Conferences are driven by themes, and the most telling themes are expressed by succinct quotes. Presenters at ENR's FutureTech conference, held in New York City in early April, offered plenty of both as they outlined key takeaways about construction and tech.
A quotation from science-fiction writer and visionary William Gibson—“The future is already here; it's just not evenly distributed”—was referenced more than once.
That quotation went a long way toward explaining how technology is now being used in engineering and design and how it is changing the construction process.
“The future” has been here for a while. Before his keynote address, Duncan Wilson, Arup Associates, London, put up a slide from a newsletter published by the consulting engineering firm in 1971. Under the headline “Central Heating Pipe Sizing by Computer,” engineer Ron Gillham wrote, “Much has been written exhorting service engineers to use the computer and praising the results obtained by those already using it. It seemed reasonable therefore that the possibility of writing a program from first principles should be examined, bearing in mind that the computer, in some form or other, will eventually replace our slide rules at the drawing board.”
That passage helped set the stage for a discussion by key players in the construction industry of how the future is beginning to arrive at a faster pace as design and construction users connect the once- scattered lights of technology, such as collaboration tools, 3D model printing, parametric modeling, real-time data visualization and project data management in the cloud.
“Information technology is beginning to have a profound effect on the way the built environment is planned, designed, procured, constructed and operated,” observed Wilson. He tied that to the rise of “GeoWeb 3.0” and what he calls an increasing trend toward self-surveillance with social networking tools.
“Checking-in” sites such as Foursquare and Living Social are examples of how end-user data creates new ways to perceive the world around us, he says.
An extreme example is the “Geiger counter” page hosted on the developer-community site Pachube that is monitoring the aftereffects of the earthquake and tsunami that struck Japan in March (see image). The crowd-sourced site contains hundreds of radiation-related feeds from citizens using applications that upload readings from their Geiger counters into the site.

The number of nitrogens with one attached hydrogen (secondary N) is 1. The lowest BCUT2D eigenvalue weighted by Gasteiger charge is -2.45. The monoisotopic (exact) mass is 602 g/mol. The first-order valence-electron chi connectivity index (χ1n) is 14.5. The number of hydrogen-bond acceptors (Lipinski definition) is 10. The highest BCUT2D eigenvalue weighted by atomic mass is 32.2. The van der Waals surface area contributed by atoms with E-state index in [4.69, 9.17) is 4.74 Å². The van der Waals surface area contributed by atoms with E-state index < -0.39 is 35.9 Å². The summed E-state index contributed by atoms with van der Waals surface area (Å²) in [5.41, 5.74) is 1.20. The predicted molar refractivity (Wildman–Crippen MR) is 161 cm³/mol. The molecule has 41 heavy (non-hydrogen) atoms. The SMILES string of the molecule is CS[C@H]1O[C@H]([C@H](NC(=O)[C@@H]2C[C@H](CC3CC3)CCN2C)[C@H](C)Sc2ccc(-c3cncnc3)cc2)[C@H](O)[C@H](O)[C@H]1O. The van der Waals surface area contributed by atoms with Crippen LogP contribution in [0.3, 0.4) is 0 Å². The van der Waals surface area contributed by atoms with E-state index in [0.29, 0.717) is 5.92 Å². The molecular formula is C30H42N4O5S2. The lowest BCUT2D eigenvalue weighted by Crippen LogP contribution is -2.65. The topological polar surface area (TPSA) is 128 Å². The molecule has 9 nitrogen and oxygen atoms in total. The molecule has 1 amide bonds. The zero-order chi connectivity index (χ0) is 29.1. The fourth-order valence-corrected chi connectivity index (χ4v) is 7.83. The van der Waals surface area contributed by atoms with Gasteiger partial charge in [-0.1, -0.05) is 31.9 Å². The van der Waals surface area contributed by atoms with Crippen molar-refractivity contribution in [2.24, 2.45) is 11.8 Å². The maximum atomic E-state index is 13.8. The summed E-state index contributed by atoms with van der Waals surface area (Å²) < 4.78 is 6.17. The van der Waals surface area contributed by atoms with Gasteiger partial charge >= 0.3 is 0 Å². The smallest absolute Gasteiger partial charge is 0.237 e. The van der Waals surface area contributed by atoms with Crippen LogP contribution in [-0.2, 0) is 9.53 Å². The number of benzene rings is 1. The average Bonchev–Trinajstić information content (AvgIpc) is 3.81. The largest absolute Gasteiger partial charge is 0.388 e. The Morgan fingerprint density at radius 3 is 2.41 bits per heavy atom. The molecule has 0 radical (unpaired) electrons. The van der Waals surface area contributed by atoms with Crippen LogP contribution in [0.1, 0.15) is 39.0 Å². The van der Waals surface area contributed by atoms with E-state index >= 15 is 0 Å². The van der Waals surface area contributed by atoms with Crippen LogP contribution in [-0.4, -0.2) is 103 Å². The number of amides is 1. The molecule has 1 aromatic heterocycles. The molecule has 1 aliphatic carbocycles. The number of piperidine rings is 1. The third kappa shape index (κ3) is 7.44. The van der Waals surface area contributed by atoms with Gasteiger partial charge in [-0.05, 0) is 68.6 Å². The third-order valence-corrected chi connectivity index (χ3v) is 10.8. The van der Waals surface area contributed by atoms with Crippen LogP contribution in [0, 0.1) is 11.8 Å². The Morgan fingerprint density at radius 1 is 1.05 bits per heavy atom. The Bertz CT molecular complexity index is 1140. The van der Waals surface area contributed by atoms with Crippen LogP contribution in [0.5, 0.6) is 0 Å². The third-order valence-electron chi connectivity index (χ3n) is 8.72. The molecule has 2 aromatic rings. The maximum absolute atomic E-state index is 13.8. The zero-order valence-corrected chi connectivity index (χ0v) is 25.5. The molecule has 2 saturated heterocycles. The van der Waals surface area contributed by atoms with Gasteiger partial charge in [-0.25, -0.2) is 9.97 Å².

The point is that it's not just making data public; it's the public making data, says Wilson. “Think of ‘data' as material and social [networks] as a process,” he suggested.
This concept, already well accepted in the social networking world, is beginning to influence the design and building world with new notions of self-reporting sensor data networked to deliver live performance feedback from infrastructure. Wilson referred to it as “the Internet of things.”
Presenting on analysis and simulation, Carl Galioto, senior principal at St. Louis-based HOK, noted that performance-based design best succeeds if it can be informed by performance data, and the earlier and more complete it is, the better.
Shawn Pressley, vice president of construction management firm Hill International, Marlton, N.J., also noted how the convergence of BIM and cloud computing will change the way we work. The typical organization chart will not work for BIM/cloud because more collaboration is required, Pressley says.
“Technology is no longer a part of the business. Technology is the business,” Pressley advised.